The flow likely started and stopped on Mar. 11, according to the Illinois EPA
Contaminated water and soil are being removed from the site of an underground oil pipeline spill next to Cahokia Creek in Edwardsville, Illinois.
According to Belleville News Democrat, investigations into the cause are still underway.
More than 163,000 gallons of oil saturated the soil around the leak, some of which then seeped into the adjacent creek.
The flow likely started and stopped on Mar. 11, according to the Illinois EPA and the Illinois Emergency Management Agency received a report at 10:18 a.m. Mar. 11 that oil had been spotted in the creek.
In a Marathon Pipe Line news release, about 5,900 barrels of a water and oil mixture had been removed from the creek as of Mar. 14, reported Belleville News Democrat. About 150 cubic yards of the oily soil has been removed since the leak was discovered.
Workers onsite helping repair the spill had four large backhoes and a bulldozer on the site, as well as mobile lighting so the cleanup could continue during the nighttime hours.
The excavated soil is being stored in roll-off containers on site for now, according to the Illinois EPA, reported Belleville News Democrat.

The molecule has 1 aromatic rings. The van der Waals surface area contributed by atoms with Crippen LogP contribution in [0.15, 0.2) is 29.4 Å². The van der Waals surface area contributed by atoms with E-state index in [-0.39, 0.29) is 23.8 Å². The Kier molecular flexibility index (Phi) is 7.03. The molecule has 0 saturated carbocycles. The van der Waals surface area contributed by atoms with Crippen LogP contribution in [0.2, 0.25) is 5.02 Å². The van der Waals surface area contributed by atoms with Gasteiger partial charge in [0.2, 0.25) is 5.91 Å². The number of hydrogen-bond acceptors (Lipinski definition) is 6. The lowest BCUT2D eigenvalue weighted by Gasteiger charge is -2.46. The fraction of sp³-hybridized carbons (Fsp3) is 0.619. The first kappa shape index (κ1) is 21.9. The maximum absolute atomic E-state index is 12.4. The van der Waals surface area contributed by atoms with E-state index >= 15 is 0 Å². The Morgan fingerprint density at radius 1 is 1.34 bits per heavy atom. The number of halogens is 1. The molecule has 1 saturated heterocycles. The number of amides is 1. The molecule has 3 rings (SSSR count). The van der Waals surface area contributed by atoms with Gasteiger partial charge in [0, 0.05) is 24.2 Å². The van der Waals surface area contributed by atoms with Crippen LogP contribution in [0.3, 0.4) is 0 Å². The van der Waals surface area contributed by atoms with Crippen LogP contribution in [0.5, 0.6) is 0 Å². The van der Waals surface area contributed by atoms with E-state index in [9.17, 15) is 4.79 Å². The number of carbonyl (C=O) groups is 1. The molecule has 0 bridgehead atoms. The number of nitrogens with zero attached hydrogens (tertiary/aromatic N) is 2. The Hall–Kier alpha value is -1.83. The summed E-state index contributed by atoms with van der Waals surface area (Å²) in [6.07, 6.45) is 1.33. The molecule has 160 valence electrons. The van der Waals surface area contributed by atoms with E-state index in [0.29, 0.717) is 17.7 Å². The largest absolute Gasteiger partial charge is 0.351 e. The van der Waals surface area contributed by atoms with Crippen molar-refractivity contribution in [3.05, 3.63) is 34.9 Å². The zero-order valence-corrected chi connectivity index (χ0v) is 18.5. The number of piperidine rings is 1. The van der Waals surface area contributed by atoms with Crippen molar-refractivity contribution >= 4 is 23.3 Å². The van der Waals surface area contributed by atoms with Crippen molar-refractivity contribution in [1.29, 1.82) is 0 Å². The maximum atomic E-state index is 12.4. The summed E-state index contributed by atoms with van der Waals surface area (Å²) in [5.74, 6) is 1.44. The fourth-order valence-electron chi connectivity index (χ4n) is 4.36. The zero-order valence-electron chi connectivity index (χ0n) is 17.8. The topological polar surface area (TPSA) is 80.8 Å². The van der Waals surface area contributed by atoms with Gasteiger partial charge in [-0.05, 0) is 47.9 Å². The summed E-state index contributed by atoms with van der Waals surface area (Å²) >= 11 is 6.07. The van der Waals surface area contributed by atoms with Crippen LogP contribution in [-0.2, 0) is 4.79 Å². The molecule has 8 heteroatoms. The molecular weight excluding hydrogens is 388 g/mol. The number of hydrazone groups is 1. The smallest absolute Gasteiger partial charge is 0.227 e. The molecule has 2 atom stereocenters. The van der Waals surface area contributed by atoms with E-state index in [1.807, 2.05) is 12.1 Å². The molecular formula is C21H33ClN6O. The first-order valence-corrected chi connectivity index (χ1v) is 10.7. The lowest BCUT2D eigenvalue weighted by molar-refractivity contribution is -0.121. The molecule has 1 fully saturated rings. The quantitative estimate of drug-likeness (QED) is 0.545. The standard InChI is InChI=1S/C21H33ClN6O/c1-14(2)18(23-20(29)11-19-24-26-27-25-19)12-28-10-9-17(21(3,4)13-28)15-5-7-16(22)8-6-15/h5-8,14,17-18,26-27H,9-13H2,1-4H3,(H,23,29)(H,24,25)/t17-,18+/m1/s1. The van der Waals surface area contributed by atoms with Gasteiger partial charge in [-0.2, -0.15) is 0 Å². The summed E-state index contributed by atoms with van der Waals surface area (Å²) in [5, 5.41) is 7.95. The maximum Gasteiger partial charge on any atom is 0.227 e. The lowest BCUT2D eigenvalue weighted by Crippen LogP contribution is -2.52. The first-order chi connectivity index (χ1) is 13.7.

In the meantime, Marathon Pipe Line is developing plans for disposal in coordination with the Illinois EPA.
It is unclear how long oil had been leaking from the pipeline and how much reached the creek, which runs parallel to the pipeline at the site of the leak, reported Belleville News Democrat.
“Marathon Pipe Line (MPL) is covering all expenses related to the wildlife rehabilitation effort and providing all needed resources to recover and rehabilitate impacted wildlife," said Sherri Easley, director of Treehouse Wildlife Center, reported The Telegraph. "With spring baby season arriving, community support will ensure we can continue our outstanding care for those sick, injured and orphaned animals we will normally receive during this time. We appreciate all the support and concern our community has shown for the wildlife!"
The affected wildlife being treated include seven ducks, one frog, one hawk, two beavers and three turtles, reported The Telegraph.
MPL added that crews found seven ducks, a heron, a muskrat and a frog deceased. MPL has created audible deterrents to keep wildlife away from the affected area while cleanup is underway.
Residents who see animals harmed by the oil should call Robert Liebl, an Illinois conservation police officer, at 618-444-1540.